Sunday, 5 October 2008

Graphic Novels

I really don't know how I missed the graphic novel section in my local library when I first went a few weeks ago. Last time I was there I got two books from that section; this week when I went I got five graphic novels, two sci fi novels and a popular science book. I've read three of the graphic novels already, and as two were quite long I'm putting them in as two of my 101 books.

Batman: The Long Halloween by Jeph Loeb and Tim Sale is a fantastic mystery story; the recent Batman film borrows some of the story's beats and themes (though not in their entirety), with Batman, Harvey Dent and James Gordon joining forces to take down organised crime in Gotham City. All of their plans are in disarray though, thanks to a killer striking on holidays throughout the year. 'Holiday' kills criminals from the mafia - but who is he? A mob rival? A villain like the Joker? Harvey Dent? And why is Catwoman circling the major players?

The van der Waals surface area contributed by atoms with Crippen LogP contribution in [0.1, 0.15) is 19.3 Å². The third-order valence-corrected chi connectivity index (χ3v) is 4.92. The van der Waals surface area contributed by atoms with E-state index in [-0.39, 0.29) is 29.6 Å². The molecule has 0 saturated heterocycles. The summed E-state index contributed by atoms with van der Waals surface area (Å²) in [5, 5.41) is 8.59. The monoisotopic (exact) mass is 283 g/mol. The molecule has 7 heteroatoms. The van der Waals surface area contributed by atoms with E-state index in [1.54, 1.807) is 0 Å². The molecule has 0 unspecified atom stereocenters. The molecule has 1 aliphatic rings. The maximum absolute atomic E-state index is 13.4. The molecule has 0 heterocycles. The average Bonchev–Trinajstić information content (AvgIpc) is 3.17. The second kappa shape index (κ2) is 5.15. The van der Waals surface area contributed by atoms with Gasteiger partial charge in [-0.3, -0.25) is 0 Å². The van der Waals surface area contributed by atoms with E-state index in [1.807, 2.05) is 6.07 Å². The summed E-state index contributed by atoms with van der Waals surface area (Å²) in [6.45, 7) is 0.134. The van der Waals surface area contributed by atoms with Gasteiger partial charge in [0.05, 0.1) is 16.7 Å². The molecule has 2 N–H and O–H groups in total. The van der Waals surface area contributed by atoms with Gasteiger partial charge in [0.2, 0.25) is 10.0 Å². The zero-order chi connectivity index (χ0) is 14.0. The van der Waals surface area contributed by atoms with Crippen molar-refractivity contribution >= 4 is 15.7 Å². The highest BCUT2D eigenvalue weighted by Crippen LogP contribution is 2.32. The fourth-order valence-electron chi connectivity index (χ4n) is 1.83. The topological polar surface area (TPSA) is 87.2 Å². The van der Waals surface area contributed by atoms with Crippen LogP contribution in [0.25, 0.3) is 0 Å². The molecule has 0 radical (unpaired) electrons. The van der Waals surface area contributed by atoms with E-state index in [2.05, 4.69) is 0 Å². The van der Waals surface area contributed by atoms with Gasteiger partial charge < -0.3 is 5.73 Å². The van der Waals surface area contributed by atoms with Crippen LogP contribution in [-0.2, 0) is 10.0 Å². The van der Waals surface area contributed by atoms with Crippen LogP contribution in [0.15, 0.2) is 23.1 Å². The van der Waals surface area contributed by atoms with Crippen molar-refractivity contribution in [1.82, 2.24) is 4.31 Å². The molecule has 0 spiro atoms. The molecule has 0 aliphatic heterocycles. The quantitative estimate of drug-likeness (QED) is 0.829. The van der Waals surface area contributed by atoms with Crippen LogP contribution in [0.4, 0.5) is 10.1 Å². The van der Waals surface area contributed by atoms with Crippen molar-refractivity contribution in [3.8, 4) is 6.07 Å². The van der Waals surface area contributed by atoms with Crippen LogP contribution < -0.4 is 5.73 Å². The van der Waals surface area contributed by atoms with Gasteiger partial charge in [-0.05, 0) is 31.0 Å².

The Long Halloween
has beautiful artwork and a totally engrossing story. The mystery running throughout makes it stand out as something really, really special. As the good guys try to discover the identity of Holiday they are also forced to question whether or not he is doing some good by eliminating criminals previously untouchable by the law. I'm hoping that the library also has Batman: Dark Victory as well, if memory serves that's a kind of sequel by the same creators.

On the other hand, Arkham Asylum by Grant Morrison and Dave McKean is an intriguing graphic novel, but I'm torn as to whether or not I really enjoyed it. It's a dark and stormy night, and the inmates of Arkham are loose and have taken hostages; their list of demands calls for Batman to come to the asylum, but all is not what it seems... He is forced to play their demented games, trying to survive until midnight - and trying to unravel the real mystery for the inmates' escape.

Dave McKean's artwork is really incredible, but it gives a very strange, dreamlike quality to the whole book. This supports Grant Morrison's story, but at the same time it all feels a bit strange - Batman is a hero by virtue of his personal dedication, more than a man because of his training and will, and yet I've never seen a story where he has seemed more lost, more human... On reflection, I guess I did enjoy the story, but can't say that I would recommend it as readily as The Long Halloween.


Latharia said...

Sounds like you've found some treasures! :) I love finding things like that! I hope you enjoy more of the books on your list!

mattiecore said...

The Long Halloween definitely sounds more like my bag

kimz said...

i like your new profile pic. ;)